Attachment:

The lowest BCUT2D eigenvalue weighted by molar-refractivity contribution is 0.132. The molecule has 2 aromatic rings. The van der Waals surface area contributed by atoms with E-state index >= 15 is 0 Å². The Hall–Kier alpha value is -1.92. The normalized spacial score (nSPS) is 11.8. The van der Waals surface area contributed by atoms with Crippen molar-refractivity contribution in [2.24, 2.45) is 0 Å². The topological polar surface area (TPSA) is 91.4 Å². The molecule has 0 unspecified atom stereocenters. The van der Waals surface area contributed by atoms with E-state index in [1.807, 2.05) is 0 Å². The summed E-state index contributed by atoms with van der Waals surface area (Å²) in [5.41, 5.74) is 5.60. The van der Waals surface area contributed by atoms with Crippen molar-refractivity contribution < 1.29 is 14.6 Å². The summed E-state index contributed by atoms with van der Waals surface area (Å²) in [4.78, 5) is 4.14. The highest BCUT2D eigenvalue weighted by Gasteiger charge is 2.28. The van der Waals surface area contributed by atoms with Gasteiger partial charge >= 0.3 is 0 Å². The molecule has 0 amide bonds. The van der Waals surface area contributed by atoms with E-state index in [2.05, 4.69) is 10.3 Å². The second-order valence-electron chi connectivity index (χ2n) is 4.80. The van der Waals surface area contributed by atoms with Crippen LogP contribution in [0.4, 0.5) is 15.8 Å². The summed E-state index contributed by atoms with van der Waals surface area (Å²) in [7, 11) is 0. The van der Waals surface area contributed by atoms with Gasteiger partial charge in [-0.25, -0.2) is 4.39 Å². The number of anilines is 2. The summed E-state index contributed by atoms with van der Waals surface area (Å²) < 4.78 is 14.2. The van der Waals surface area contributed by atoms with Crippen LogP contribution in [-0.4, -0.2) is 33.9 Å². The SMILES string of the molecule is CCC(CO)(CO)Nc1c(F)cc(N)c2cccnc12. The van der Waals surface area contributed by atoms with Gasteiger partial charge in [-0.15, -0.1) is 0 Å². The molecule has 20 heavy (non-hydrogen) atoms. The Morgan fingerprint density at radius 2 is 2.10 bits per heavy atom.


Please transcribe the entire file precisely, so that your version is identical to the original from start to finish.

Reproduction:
The lowest BCUT2D eigenvalue weighted by molar-refractivity contribution is 0.132. The molecule has 2 aromatic rings. The van der Waals surface area contributed by atoms with E-state index >= 15 is 0 Å². The Hall–Kier alpha value is -1.92. The normalized spacial score (nSPS) is 11.8. The van der Waals surface area contributed by atoms with Crippen molar-refractivity contribution in [2.24, 2.45) is 0 Å². The topological polar surface area (TPSA) is 91.4 Å². The molecule has 0 unspecified atom stereocenters. The van der Waals surface area contributed by atoms with E-state index in [1.807, 2.05) is 0 Å². The summed E-state index contributed by atoms with van der Waals surface area (Å²) in [5.41, 5.74) is 5.60. The van der Waals surface area contributed by atoms with Crippen molar-refractivity contribution < 1.29 is 14.6 Å². The summed E-state index contributed by atoms with van der Waals surface area (Å²) in [4.78, 5) is 4.14. The highest BCUT2D eigenvalue weighted by Gasteiger charge is 2.28. The van der Waals surface area contributed by atoms with Gasteiger partial charge >= 0.3 is 0 Å². The molecule has 0 amide bonds. The van der Waals surface area contributed by atoms with E-state index in [2.05, 4.69) is 10.3 Å². The second-order valence-electron chi connectivity index (χ2n) is 4.80. The van der Waals surface area contributed by atoms with Crippen LogP contribution in [0.4, 0.5) is 15.8 Å². The summed E-state index contributed by atoms with van der Waals surface area (Å²) in [7, 11) is 0. The van der Waals surface area contributed by atoms with Gasteiger partial charge in [-0.25, -0.2) is 4.39 Å². The number of anilines is 2. The summed E-state index contributed by atoms with van der Waals surface area (Å²) < 4.78 is 14.2. The van der Waals surface area contributed by atoms with Crippen LogP contribution in [-0.4, -0.2) is 33.9 Å². The SMILES string of the molecule is CCC(CO)(CO)Nc1c(F)cc(N)c2cccnc12. The van der Waals surface area contributed by atoms with Gasteiger partial charge in [-0.15, -0.1) is 0 Å². The molecule has 20 heavy (non-hydrogen) atoms. The Morgan fingerprint density at radius 2 is 2.10 bits per heavy atom.